Human von Willebrand Factor Matched Antibody Pair (ABPR-L009)

Regulatory status: For research use only, not for use in diagnostic procedures.

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Size
Sufficient reagent for 5 x 96 well plates
Sample
Plasma
Species Reactivity
Human
Intended Use
This antibody pair set comes with matched antibody pair to detect and quantify protein level of Human VWF
Contents of Kit
1. Capture Antibody (yellow): 0.5 ml of polyclonal purified anti-vWF antibody for coating plates.
2. Detecting Antibody (red): 0.5 ml of peroxidase conjugated polyclonal anti-vWF antibody for detection of captured vWF.
Note: Reagents are sufficient for at least 5×96 well plates using recommended protocols. Antibodies are supplied in a 50% (v/v) glycerol solution for storage at –10 to -20°C. Keep vials tightly capped. Do not store in frost-free freezers.
Storage
-10 to -20°C
General Description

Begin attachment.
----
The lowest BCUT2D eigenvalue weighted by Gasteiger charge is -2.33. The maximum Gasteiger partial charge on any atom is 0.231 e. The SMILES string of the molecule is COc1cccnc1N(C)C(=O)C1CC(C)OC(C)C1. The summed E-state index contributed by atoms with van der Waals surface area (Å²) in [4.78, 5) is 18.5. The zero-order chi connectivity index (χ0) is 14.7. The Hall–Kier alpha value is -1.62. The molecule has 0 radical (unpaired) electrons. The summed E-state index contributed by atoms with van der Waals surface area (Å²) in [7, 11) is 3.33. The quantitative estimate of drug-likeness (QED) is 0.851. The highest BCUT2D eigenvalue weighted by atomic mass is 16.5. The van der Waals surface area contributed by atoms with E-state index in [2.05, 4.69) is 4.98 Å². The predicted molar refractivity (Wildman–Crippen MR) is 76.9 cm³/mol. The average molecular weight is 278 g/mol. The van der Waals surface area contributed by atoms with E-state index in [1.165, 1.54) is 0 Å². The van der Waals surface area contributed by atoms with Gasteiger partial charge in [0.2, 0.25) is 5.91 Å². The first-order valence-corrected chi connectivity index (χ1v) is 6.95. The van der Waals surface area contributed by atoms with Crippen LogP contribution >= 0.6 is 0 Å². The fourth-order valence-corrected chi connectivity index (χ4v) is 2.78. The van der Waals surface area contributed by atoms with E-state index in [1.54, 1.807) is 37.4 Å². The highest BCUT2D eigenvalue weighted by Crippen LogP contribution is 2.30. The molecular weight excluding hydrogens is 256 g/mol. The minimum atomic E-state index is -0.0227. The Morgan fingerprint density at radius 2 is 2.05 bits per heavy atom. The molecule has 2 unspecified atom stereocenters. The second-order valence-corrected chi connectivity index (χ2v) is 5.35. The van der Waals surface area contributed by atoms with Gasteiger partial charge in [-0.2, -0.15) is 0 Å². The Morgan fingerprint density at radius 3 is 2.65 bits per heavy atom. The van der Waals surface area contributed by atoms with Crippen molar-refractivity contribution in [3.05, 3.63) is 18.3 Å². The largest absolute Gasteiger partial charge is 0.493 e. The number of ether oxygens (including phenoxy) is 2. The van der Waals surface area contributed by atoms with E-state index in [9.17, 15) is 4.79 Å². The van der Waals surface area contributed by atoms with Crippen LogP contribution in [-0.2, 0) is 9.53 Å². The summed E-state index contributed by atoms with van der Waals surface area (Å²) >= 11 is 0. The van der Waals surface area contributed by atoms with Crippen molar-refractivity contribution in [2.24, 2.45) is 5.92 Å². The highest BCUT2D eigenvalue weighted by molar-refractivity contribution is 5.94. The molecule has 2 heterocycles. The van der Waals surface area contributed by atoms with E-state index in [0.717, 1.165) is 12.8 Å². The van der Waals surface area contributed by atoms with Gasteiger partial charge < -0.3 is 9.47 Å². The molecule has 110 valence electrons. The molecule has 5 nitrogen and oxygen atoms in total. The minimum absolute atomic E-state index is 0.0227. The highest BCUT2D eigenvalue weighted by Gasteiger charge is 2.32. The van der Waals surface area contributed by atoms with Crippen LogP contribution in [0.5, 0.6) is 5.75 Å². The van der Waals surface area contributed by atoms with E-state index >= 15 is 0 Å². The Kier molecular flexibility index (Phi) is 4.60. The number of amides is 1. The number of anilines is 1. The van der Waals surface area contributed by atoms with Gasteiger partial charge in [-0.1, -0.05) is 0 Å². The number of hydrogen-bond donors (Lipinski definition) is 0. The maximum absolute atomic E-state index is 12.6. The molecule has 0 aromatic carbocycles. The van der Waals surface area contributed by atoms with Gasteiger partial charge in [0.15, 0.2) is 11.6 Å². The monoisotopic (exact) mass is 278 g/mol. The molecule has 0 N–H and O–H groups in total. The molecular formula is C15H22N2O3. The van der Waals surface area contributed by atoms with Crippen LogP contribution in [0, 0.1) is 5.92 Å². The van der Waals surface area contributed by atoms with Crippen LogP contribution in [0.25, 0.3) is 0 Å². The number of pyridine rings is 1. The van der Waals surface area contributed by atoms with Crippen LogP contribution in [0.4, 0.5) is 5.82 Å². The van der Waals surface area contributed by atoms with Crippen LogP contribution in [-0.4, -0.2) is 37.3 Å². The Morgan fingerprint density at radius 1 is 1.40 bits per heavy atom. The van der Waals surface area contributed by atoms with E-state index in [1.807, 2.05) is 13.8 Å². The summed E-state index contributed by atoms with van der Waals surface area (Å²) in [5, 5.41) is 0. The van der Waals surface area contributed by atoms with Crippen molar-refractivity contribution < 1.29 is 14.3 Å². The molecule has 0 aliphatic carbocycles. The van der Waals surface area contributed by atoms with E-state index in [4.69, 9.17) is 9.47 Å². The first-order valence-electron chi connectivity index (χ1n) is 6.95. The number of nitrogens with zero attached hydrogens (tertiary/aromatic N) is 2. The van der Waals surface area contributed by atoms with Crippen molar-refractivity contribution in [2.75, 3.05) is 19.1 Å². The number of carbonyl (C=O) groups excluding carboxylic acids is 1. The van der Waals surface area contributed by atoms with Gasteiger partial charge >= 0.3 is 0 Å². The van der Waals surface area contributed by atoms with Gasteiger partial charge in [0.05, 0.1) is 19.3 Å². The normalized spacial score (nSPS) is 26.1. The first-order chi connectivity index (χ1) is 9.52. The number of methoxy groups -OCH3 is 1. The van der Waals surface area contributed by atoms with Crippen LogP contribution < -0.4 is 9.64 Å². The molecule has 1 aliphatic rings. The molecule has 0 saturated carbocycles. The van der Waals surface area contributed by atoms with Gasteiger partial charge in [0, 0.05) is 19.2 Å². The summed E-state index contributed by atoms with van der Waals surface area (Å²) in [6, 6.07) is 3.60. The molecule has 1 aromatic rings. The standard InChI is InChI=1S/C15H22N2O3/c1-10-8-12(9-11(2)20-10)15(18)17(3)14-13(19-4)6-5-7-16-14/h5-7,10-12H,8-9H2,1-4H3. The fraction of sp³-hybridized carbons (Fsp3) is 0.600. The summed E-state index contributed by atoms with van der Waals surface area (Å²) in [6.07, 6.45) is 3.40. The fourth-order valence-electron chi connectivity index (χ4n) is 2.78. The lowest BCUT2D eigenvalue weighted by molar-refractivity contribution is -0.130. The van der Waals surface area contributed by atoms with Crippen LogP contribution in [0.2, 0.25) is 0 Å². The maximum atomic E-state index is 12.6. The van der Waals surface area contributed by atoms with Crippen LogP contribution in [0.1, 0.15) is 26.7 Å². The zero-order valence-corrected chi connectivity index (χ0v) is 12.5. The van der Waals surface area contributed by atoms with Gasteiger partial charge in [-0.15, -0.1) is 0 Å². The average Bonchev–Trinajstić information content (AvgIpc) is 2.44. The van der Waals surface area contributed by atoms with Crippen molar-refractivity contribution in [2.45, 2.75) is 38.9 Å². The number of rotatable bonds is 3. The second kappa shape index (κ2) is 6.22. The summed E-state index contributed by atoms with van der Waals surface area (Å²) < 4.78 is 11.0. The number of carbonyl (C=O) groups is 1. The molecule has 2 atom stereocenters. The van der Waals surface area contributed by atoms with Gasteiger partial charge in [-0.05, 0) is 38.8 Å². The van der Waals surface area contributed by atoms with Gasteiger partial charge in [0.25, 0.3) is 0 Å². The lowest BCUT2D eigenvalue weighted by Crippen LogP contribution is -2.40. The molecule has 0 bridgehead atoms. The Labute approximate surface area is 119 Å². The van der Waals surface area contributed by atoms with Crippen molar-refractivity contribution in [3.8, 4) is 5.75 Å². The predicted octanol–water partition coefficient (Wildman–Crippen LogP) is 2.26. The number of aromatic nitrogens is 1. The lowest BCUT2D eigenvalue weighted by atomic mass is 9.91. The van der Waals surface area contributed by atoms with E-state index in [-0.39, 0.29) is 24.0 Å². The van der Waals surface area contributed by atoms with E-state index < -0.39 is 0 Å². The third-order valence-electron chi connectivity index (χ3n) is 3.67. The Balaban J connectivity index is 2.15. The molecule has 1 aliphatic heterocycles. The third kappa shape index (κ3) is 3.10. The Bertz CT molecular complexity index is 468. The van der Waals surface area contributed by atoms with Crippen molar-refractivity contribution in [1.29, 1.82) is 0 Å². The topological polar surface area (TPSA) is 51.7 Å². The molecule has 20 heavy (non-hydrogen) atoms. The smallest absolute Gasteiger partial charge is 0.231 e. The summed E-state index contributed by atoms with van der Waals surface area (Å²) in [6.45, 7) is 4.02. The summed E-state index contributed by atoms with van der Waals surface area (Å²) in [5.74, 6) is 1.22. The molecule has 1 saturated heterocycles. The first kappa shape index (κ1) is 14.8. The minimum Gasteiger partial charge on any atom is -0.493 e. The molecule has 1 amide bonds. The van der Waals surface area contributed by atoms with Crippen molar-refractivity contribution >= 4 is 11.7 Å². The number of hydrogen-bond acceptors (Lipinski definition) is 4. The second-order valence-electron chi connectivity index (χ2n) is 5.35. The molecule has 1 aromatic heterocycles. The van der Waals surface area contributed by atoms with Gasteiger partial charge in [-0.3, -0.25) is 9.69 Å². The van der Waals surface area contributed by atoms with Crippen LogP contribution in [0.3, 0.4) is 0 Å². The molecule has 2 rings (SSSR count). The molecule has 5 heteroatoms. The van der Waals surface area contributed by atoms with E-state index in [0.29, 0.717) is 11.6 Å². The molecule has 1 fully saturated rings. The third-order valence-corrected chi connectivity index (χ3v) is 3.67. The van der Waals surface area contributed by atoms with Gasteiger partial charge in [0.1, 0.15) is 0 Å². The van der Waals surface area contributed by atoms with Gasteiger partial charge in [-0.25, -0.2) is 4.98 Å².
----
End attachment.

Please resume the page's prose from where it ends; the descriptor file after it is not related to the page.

von Willebrand Factor (vWF, also previously referred to as Factor VIII related antigen) is a large adhesive protein produced in endothelial cells and megakaryocytes. There are two critical functions of vWF, the first being its involvement in the process of platelet adhesion and aggregation through interaction with platelet receptor glycoprotein Ib, the second being the binding and stabilization of Factor VIII (antihemophilic factor) for secretion and transport in plasma. The vWF precursor protein is synthesized with a 95,000 dalton propeptide (also known as vWF antigen-II), believed to be involved in the intracellular multimerization of the vWF subunits. The mature vWF multimers are then packed into storage organelles within the cell (Weibel-Palade bodies) after which the propeptide is cleaved and released. vWF circulates as multimers of disulphide linked 220,000 dalton subunits and the molecular weight of these multimers ranges from 0.5-20 million daltons. The plasma concentration of vWF is typically 10 μg/ml, but increased levels are often observed in pregnancy and other conditions of physiological stress. von Willebrand's disease (vWD) is perhaps the most common inherited bleeding disorder in humans and is the result of either quantitative deficiencies of vWF (vWD Types I & III), or one of a number of qualitative disorders of vWF structure and function (vWD Type II).

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